Current liabilities:
Short-term debt $ 4,694  $ 2,504 
Accounts payable 6,792  5,581 
Accrued compensation and benefits 4,026  3,999 
Other accrued liabilities 14,060  12,670 
Total current liabilities 29,572  24,754 
Debt 35,610  33,897 
Contract liabilities 62  1,367 
Income taxes payable 4,223  4,578 
Deferred income taxes 3,019  3,843 
Other long-term liabilities 5,389  3,614 
Contingencies (Note 13)
Stockholders’ equity:
Common stock and capital in excess of par value, 4,067 issued and outstanding (4,062 issued and outstanding as of December 26, 2020) 27,592  25,556 
Accumulated other comprehensive income (loss) (1,147) (751)
Retained earnings 63,642  56,233 
Total stockholders’ equity 90,087  81,038 
Total liabilities and stockholders’ equity $ 167,962  $ 153,091 
See accompanying notes.
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Financial Statements   Consolidated Condensed Balance Sheets
5

Consolidated Condensed Statements of Cash Flows
 
Nine Months Ended
(In Millions; Unaudited)
Sep 25, 2021 Sep 26, 2020
Cash and cash equivalents, beginning of period $ 5,865  $ 4,194 
Cash flows provided by (used for) operating activities:
Net income 15,245  15,042 
Adjustments to reconcile net income to net cash provided by operating activities:
Depreciation 7,357  7,925 
Share-based compensation 1,587  1,393 
Restructuring and other charges 2,597  146 
Amortization of intangibles 1,361  1,311 
(Gains) losses on equity investments, net (1,113) (105)
Changes in assets and liabilities:
Accounts receivable (1,618) 525 
Inventories (1,212) (570)
Accounts payable 1,095  355 
Accrued compensation and benefits (16) (569)
Prepaid supply agreements (1,577) (91)
Income taxes (570) 493 
Other assets and liabilities 1,058  (361)
Total adjustments 8,949  10,452 
Net cash provided by operating activities 24,194  25,494 
Cash flows provided by (used for) investing activities:
Additions to property, plant and equipment (11,579) (10,392)
Additions to held for sale NAND property, plant and equipment (1,118) — 
Purchases of available-for-sale debt investments (3,983) (6,323)
Maturities and sales of available-for-sale debt investments 3,457  5,037 
Purchases of trading assets (26,343) (14,744)
Maturities and sales of trading assets 18,813  11,227 
Other investing 620  83 
Net cash used for investing activities (20,133) (15,112)
Cash flows provided by (used for) financing activities:
Issuance of long-term debt, net of issuance costs 4,974  10,247 
Repayment of debt and debt conversion (500) (4,525)
Proceeds from sales of common stock through employee equity incentive plans 1,016  897 
Repurchase of common stock (2,415) (12,229)
Accelerated share repurchase forward agreements
—  (2,000)
Payment of dividends to stockholders (4,231) (4,215)
Other financing (900) 605 
Net cash provided by (used for) financing activities (2,056) (11,220)
Net increase (decrease) in cash and cash equivalents 2,005  (838)
Cash and cash equivalents, end of period $ 7,870  $ 3,356 
Supplemental disclosures of noncash investing activities and cash flow information:
Acquisition of property, plant, and equipment included in accounts payable and accrued liabilities $ 2,693  $ 2,752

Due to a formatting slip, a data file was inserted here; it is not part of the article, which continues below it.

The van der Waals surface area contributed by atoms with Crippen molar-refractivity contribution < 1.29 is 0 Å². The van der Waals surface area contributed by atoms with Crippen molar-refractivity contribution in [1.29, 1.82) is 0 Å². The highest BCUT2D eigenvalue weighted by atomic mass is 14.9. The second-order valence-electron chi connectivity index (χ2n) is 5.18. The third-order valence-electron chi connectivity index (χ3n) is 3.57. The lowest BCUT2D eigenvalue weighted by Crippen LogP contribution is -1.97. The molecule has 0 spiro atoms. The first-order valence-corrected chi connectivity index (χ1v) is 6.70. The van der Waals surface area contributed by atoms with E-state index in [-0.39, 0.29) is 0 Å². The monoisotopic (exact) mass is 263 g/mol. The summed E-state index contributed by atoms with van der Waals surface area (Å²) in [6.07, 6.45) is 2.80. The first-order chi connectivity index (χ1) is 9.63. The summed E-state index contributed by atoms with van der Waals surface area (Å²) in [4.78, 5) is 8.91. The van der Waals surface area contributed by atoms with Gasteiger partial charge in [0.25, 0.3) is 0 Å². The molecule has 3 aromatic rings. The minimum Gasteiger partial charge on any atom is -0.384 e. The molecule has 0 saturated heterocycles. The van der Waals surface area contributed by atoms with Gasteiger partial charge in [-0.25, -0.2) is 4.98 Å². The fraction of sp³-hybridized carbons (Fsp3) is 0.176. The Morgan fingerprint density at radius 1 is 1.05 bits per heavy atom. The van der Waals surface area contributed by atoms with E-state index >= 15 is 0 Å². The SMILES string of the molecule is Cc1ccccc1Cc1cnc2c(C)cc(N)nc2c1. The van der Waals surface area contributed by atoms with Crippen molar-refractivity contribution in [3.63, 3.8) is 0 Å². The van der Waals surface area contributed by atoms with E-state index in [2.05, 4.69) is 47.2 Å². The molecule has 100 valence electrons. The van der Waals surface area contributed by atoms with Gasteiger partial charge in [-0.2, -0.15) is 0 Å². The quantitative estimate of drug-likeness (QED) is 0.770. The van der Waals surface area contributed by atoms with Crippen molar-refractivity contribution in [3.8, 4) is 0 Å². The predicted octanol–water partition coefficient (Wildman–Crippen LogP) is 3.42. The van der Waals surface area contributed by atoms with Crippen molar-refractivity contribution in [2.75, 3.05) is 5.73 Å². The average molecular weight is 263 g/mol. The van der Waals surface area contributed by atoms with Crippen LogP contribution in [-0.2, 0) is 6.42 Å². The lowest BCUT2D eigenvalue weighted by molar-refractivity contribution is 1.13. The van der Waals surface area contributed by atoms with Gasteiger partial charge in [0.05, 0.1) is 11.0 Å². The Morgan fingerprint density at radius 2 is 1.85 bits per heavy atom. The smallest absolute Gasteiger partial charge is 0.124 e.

Cash paid during the period for:
Interest, net of capitalized interest $ 271  $ 459 
Income taxes, net of refunds $ 1,831  $ 1,986 
See accompanying notes.
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Financial Statements   Consolidated Condensed Statements of Cash Flows
6

Consolidated Condensed Statements of Stockholders' Equity
Common Stock and Capital in Excess of Par Value
Accumulated Other Comprehensive Income (Loss)
Retained Earnings1
Total
(In Millions, Except Per Share Amounts; Unaudited) Shares Amount
Three Months Ended
Balance as of June 26, 2021 4,057  $ 26,655  $ (1,095) $ 59,647  $ 85,207 
Net income —  —  —  6,823  6,823 
Other comprehensive income (loss) —  —  (52) —  (52)
Employee equity incentive plans and other 11  427  —  —  427 
Share-based compensation —  543  —  —  543 
Repurchase of common stock —  —  —  —  — 
Accelerated share repurchase forward agreements —  —  —  —  — 
Restricted stock unit withholdings (1) (33) —  (4) (37)
Cash dividends declared ($0.70 per share) —  —  —  (2,824)   (2,824)
Balance as of September 25, 2021 4,067  $ 27,592  $ (1,147) $ 63,642  $ 90,087 
Balance as of June 27, 2020 4,253  $ 25,516  $ (1,152) $ 57,646  $ 82,010 
Net income —  —  —  4,276  4,276 
Other comprehensive income (loss) —  —  212  —  212 
Employee equity incentive plans and other 12  385  —  —  385 
Share-based compensation —  452  —  —  452 
Repurchase of common stock (166) (993) —  (7,007) (8,000)
Accelerated share repurchase forward agreements —  (2,000) —  —  (2,000)
Restricted stock unit withholdings (1) (25) —  —  (25)
Cash dividends declared ($0.66 per share) —  —  —  (2,756) (2,756)
Balance as of September 26, 2020 4,098  $ 23,335  $ (940) $ 52,159  $ 74,554 
Nine Months Ended
Balance as of December 26, 2020 4,062  $ 25,556  $ (751) $ 56,268  $ 81,073 
Net income —  —  —  15,245  15,245 
Other comprehensive income (loss) —  —  (396) —  (396)
Employee equity incentive plans and other 52  1,015  —  —  1,015 
Share-based compensation —  1,587  —  —  1,587 
Temporary equity reduction —  —  —  —  — 
Convertible debt —  —  —  —  — 
Repurchase of common stock (40) (249) —  (2,166) (2,415)
Accelerated share repurchase forward agreements —  —  —  —  — 
Restricted stock unit withholdings (7) (317) —  (60) (377)
Cash dividends declared ($1.39 per share) —  —  —  (5,645) (5,645)
Balance as of September 25, 2021 4,067  $ 27,592  $ (1,147) $ 63,642  $ 90,087 
Balance as of December 28, 2019 4,290  $ 25,261  $ (1,280) $ 53,523  $ 77,504 
Net income —  —  —  15,042  15,042 
Other comprehensive income (loss) —  —  340  —  340 
Employee equity incentive plans and other 54  1,014  —  —  1,014